With the news that promising vaccines are close to approval comes hope that the COVID-19 pandemic will soon end. The federal government is working with states on the herculean task of distributing the vaccine safely and efficiently. Equally important is making sure people can receive the vaccine for free, regardless of their insurance status.

Thanks to the Affordable Care Act (ACA), most people with private insurance should have Centers for Disease Control and Prevention (CDC)–recommended vaccinations covered with no cost-sharing obligations. In March 2020, Congress enacted the Coronavirus Aid, Relief, and Economic Security (CARES) Act, which added to the ACA mandate by requiring insurers to cover a COVID-19 vaccine 15 days after the CDC’s Advisory Committee on Immunization Practices (ACIP) recommends its use. These requirements set a minimum standard; states may impose additional requirements on insurers.

Federal Rules Help Fill in Some Potential Coverage Gaps

In October, a federal regulation clarified several questions about the vaccine coverage mandate. The rule requires plans and insurers to cover the vaccine and its administration even when delivered by an out-of-network provider. Health plans will be required to reimburse these providers at a “reasonable” rate. Additionally, under the ACA, insurers must cover vaccines for “routine use.” These rules clarify that they must cover any COVID-19 vaccine recommended by ACIP, regardless of whether it has been designated for routine use. The requirements in this rule will last throughout the federal public health emergency period.

For the uninsured, the federal government has already advance purchased millions of COVID-19 vaccine doses. They will be free of charge to the providers who administer them. These providers must agree not to balance bill recipients, and they can be reimbursed for serving the uninsured through the CARES Act Provider Relief Fund (PRF). However, once the initial federal purchases and PRF funds are exhausted, Congress may need to provide additional funding to ensure that uninsured individuals can continue to obtain free vaccinations.

States Can Help Address Some Coverage Challenges

Most Americans with private insurance should be able to get immunized at no cost. However, there are potential gaps that could result in unexpected charges. First, the federal coverage requirement does not apply until 15 days after ACIP issues its recommendation. While ACIP will be under considerable pressure to review any Food and Drug Administration (FDA)–approved vaccines quickly, they are not required to do so. States can require insurers to cover COVID-19 vaccines upon FDA approval without waiting for ACIP to act, as Maine and Nevada have done.

Second, insurers may conduct their own assessments of vaccines produced by different manufacturers. It is possible that an insurer could decide to cover only the vaccines produced by one company, meaning that consumers who receive a different company’s vaccine would be uncovered. States could clarify that insurers must cover all FDA-approved COVID-19 vaccines during the emergency period. Third, the federal rules apply only to ACA-compliant health plans. Grandfathered plans, short-term plans, fixed-indemnity products, health care sharing ministries, and Farm Bureau plans are not required to cover vaccinations at all. States have the authority to mandate that they do so. Fourth, the federal requirement to cover vaccine administration by out-of-network providers only applies during the public health emergency, scheduled to expire on January 20, 2021. States may wish to extend this protection.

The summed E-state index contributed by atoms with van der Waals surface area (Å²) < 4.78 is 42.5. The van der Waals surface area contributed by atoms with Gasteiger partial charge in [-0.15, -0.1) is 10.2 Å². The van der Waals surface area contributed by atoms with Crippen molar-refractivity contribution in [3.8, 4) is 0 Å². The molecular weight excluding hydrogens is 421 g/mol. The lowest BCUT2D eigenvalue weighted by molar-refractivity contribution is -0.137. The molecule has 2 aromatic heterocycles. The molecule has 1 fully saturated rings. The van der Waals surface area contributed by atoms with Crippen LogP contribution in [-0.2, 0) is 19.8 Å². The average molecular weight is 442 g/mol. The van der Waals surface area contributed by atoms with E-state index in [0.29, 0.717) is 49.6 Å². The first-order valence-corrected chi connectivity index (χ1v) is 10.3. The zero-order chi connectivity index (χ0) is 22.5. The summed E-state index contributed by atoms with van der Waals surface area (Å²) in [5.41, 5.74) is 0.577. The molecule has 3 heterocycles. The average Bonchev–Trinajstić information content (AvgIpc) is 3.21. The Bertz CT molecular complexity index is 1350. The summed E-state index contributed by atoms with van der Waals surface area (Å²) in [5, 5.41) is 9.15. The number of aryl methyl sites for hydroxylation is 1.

Lastly, the federal mandate for vaccine coverage hinges on the ACA, a law the Trump administration has been arguing is unconstitutional. Should the Supreme Court agree, among the many resulting harms would be the loss of guaranteed, free vaccine coverage for millions of Americans. States can enact these protections in state law, but they would not apply to self-funded employer plans, which cover over half of Americans under age 65.

What Have States Done to Ensure Vaccine Coverage to Date?

Early in the pandemic, a number of states issued directives requiring coverage of COVID-19 testing and treatment. Several included a future COVID-19 vaccine.

For example, eight states (Kentucky, Louisiana, Maine, Maryland, Massachusetts, Nevada, New York, Rhode Island) and the District of Columbia required insurers to cover and waive cost-sharing for a future vaccine; seven states (Alabama, Georgia, Missouri, New Jersey, North Dakota, Tennessee, Wisconsin) issued guidance encouraging insurers to do so. Two states (Michigan and Oregon) announced they had negotiated an “agreement” with insurers to guarantee such coverage. As noted above, two states, Maine and Nevada, are requiring insurance coverage to begin immediately, without requiring that the vaccine first receive an ACIP recommendation. Most of the state directives, however, are consistent with federal requirements.

Looking Ahead

Vaccinating millions of Americans over a short period is a huge logistical operation, requiring massive coordination across federal, state, and local governments. These challenges will only be compounded if consumers fear they could face high, unexpected bills for the vaccine or its administration. Thanks primarily to the Affordable Care Act, federal law provides significant protection to millions of privately insured individuals. However, some consumers could fall through the cracks, and both federal and state officials will need to stand ready to help.

Map: Vaccine Coverage Exceeds Federal Standard